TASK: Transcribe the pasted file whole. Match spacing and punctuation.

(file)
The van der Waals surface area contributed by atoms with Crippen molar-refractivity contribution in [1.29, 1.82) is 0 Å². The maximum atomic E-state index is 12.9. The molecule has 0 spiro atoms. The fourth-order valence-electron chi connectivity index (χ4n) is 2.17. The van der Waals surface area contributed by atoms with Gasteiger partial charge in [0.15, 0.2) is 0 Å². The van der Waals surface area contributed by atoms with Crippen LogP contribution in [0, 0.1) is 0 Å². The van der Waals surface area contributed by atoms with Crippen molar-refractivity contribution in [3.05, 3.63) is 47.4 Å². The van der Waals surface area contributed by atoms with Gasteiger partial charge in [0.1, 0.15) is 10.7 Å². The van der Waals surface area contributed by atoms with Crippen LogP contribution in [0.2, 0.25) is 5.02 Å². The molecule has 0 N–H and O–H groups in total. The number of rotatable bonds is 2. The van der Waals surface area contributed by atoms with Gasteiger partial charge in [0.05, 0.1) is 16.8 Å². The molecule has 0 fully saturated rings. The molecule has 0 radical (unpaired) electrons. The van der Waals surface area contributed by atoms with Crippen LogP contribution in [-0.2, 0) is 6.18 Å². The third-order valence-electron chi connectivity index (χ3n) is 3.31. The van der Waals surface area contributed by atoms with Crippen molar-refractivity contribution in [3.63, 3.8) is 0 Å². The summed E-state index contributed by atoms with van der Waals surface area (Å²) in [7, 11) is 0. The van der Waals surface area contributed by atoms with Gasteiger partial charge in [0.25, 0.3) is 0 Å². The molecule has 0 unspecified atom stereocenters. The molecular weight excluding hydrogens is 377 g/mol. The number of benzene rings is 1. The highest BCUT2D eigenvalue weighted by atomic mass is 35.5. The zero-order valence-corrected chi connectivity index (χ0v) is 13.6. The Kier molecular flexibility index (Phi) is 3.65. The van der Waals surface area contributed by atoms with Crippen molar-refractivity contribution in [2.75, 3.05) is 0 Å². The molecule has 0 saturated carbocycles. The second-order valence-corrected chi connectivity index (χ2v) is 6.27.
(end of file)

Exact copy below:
The van der Waals surface area contributed by atoms with Crippen molar-refractivity contribution in [1.29, 1.82) is 0 Å². The maximum atomic E-state index is 12.9. The molecule has 0 spiro atoms. The fourth-order valence-electron chi connectivity index (χ4n) is 2.17. The van der Waals surface area contributed by atoms with Gasteiger partial charge in [0.15, 0.2) is 0 Å². The van der Waals surface area contributed by atoms with Crippen LogP contribution in [0, 0.1) is 0 Å². The van der Waals surface area contributed by atoms with Crippen molar-refractivity contribution in [3.05, 3.63) is 47.4 Å². The van der Waals surface area contributed by atoms with Gasteiger partial charge in [0.1, 0.15) is 10.7 Å². The van der Waals surface area contributed by atoms with Crippen LogP contribution in [0.2, 0.25) is 5.02 Å². The molecule has 0 N–H and O–H groups in total. The number of rotatable bonds is 2. The van der Waals surface area contributed by atoms with Gasteiger partial charge in [0.05, 0.1) is 16.8 Å². The molecule has 0 fully saturated rings. The molecule has 0 radical (unpaired) electrons. The van der Waals surface area contributed by atoms with Crippen LogP contribution in [-0.2, 0) is 6.18 Å². The third-order valence-electron chi connectivity index (χ3n) is 3.31. The van der Waals surface area contributed by atoms with Crippen molar-refractivity contribution in [3.63, 3.8) is 0 Å². The summed E-state index contributed by atoms with van der Waals surface area (Å²) in [7, 11) is 0. The van der Waals surface area contributed by atoms with Gasteiger partial charge in [0.25, 0.3) is 0 Å². The molecule has 0 unspecified atom stereocenters. The molecular weight excluding hydrogens is 377 g/mol. The number of benzene rings is 1. The highest BCUT2D eigenvalue weighted by atomic mass is 35.5. The zero-order valence-corrected chi connectivity index (χ0v) is 13.6. The Kier molecular flexibility index (Phi) is 3.65. The van der Waals surface area contributed by atoms with Crippen molar-refractivity contribution in [2.75, 3.05) is 0 Å². The molecule has 0 saturated carbocycles. The second-order valence-corrected chi connectivity index (χ2v) is 6.27.